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Court Rules Against Las Vegas Water Project

Dan Bammes
Snake Valley on the Utah-Nevada state line

A judge in Nevada dealt a major blow Wednesday to the plan to pump groundwater from valleys in the Great Basin to Las Vegas.

The ruling by Judge Robert Estes of Nevada’s 7th District Court in Ely stops the Southern Nevada Water Authorityfrom using water rights in four Great Basin Valleys – Delamar, Dry Lake, Cave and Spring Valleys.   It also says the project could cause environmental and social damage in Snake Valley, on the Utah-Nevada state line.

Simeon Herskovits, a lawyer representing the groups challenging the project, says the judge determined the plan involves mining groundwater – pumping water that’s been in underground aquifers for hundreds or even thousands of years.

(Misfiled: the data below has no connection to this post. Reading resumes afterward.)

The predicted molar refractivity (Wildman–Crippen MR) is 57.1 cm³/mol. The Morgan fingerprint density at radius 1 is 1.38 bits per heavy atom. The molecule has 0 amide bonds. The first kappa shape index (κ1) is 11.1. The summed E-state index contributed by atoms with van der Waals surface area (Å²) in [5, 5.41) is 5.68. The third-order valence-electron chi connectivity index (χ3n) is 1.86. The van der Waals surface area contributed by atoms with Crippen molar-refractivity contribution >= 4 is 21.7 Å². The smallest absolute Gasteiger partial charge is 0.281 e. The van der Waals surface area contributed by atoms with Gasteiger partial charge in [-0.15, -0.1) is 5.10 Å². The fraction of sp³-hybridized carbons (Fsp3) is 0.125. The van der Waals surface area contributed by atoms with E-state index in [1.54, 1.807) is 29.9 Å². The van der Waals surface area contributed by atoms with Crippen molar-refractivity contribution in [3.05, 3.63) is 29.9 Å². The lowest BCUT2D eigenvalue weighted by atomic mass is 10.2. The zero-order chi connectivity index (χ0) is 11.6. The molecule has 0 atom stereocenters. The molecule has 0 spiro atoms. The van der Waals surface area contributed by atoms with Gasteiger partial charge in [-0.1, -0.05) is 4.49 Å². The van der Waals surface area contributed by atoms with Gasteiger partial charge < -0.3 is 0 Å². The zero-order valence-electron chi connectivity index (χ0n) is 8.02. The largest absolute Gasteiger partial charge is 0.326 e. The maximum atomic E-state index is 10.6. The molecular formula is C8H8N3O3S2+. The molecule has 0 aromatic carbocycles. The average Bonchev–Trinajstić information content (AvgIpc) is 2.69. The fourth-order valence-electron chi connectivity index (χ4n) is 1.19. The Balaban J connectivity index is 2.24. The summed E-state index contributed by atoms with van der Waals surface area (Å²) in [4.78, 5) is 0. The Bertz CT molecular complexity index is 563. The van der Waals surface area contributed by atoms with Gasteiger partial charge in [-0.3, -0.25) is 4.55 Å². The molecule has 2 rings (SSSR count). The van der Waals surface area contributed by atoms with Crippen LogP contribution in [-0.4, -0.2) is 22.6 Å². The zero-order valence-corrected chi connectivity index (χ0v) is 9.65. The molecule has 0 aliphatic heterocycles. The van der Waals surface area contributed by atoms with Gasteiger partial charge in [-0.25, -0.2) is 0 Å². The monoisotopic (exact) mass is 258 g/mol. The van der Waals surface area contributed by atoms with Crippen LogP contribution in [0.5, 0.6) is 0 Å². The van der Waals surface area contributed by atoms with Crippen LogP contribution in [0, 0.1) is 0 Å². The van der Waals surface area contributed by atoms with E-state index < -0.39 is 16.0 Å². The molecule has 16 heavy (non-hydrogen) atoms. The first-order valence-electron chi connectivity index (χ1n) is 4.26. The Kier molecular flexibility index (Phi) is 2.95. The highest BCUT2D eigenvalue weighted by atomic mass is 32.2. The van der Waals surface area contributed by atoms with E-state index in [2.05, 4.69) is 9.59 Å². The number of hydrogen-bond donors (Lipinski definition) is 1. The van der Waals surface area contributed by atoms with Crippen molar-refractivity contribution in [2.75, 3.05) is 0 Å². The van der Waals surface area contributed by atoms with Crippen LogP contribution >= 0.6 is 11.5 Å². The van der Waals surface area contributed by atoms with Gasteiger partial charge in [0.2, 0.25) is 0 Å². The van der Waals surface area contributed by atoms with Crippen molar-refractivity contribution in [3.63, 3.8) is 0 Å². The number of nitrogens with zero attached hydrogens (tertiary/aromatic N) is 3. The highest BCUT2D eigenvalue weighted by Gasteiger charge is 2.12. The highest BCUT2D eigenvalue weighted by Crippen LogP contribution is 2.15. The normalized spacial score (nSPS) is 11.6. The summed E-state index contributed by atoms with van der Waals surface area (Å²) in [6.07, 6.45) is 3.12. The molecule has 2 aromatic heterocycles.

“It was effectively a holding by the judge that this was a gigantic water mining project," Herskovitz tells KUER, "and therefore it was unsustainable, would have unacceptable types of impacts on water rights holders and the environment, and couldn’t be permitted under Nevada water law.”

Officials with the Southern Nevada Water Authority issued a statement following the ruling, saying they’re pleased the judge didn’t disturb the bulk of the State Engineer’s findings.  They say they’re confident they can meet the judge’s requirements as the organization reapplies for the water rights.

The Nevada State Engineer and the Southern Nevada Water Authority have 30 days to appeal the ruling to Nevada’s Supreme Court.

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